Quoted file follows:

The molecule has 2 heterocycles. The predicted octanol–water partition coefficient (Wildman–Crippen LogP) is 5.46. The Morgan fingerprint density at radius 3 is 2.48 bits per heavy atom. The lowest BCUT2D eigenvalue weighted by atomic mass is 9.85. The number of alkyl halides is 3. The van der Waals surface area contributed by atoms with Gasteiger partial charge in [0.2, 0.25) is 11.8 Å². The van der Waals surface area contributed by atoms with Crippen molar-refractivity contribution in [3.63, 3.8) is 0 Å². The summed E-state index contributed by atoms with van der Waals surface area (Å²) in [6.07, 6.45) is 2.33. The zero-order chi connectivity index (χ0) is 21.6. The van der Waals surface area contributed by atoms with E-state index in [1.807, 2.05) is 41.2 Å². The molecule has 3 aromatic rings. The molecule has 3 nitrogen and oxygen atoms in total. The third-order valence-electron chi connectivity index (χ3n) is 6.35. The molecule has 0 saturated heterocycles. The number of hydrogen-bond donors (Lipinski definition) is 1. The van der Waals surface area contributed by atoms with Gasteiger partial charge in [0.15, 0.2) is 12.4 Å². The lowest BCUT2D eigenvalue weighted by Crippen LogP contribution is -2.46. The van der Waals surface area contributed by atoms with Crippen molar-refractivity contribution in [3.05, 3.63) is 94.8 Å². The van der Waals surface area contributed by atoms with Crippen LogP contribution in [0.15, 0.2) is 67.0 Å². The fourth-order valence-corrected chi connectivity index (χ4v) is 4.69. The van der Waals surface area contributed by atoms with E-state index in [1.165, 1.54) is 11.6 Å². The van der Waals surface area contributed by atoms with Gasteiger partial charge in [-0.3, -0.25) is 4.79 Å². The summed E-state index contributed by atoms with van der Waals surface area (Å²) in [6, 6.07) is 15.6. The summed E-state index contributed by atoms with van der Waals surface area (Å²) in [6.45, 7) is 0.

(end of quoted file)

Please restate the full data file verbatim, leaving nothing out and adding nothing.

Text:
The molecule has 2 heterocycles. The predicted octanol–water partition coefficient (Wildman–Crippen LogP) is 5.46. The Morgan fingerprint density at radius 3 is 2.48 bits per heavy atom. The lowest BCUT2D eigenvalue weighted by atomic mass is 9.85. The number of alkyl halides is 3. The van der Waals surface area contributed by atoms with Gasteiger partial charge in [0.2, 0.25) is 11.8 Å². The van der Waals surface area contributed by atoms with Crippen molar-refractivity contribution in [3.63, 3.8) is 0 Å². The summed E-state index contributed by atoms with van der Waals surface area (Å²) in [6.07, 6.45) is 2.33. The zero-order chi connectivity index (χ0) is 21.6. The van der Waals surface area contributed by atoms with E-state index in [1.807, 2.05) is 41.2 Å². The molecule has 3 aromatic rings. The molecule has 3 nitrogen and oxygen atoms in total. The third-order valence-electron chi connectivity index (χ3n) is 6.35. The molecule has 0 saturated heterocycles. The number of hydrogen-bond donors (Lipinski definition) is 1. The van der Waals surface area contributed by atoms with Gasteiger partial charge in [0.15, 0.2) is 12.4 Å². The lowest BCUT2D eigenvalue weighted by Crippen LogP contribution is -2.46. The van der Waals surface area contributed by atoms with Crippen molar-refractivity contribution in [3.05, 3.63) is 94.8 Å². The van der Waals surface area contributed by atoms with Crippen LogP contribution in [0.15, 0.2) is 67.0 Å². The fourth-order valence-corrected chi connectivity index (χ4v) is 4.69. The van der Waals surface area contributed by atoms with E-state index in [1.165, 1.54) is 11.6 Å². The van der Waals surface area contributed by atoms with Gasteiger partial charge in [-0.3, -0.25) is 4.79 Å². The summed E-state index contributed by atoms with van der Waals surface area (Å²) in [6, 6.07) is 15.6. The summed E-state index contributed by atoms with van der Waals surface area (Å²) in [6.45, 7) is 0.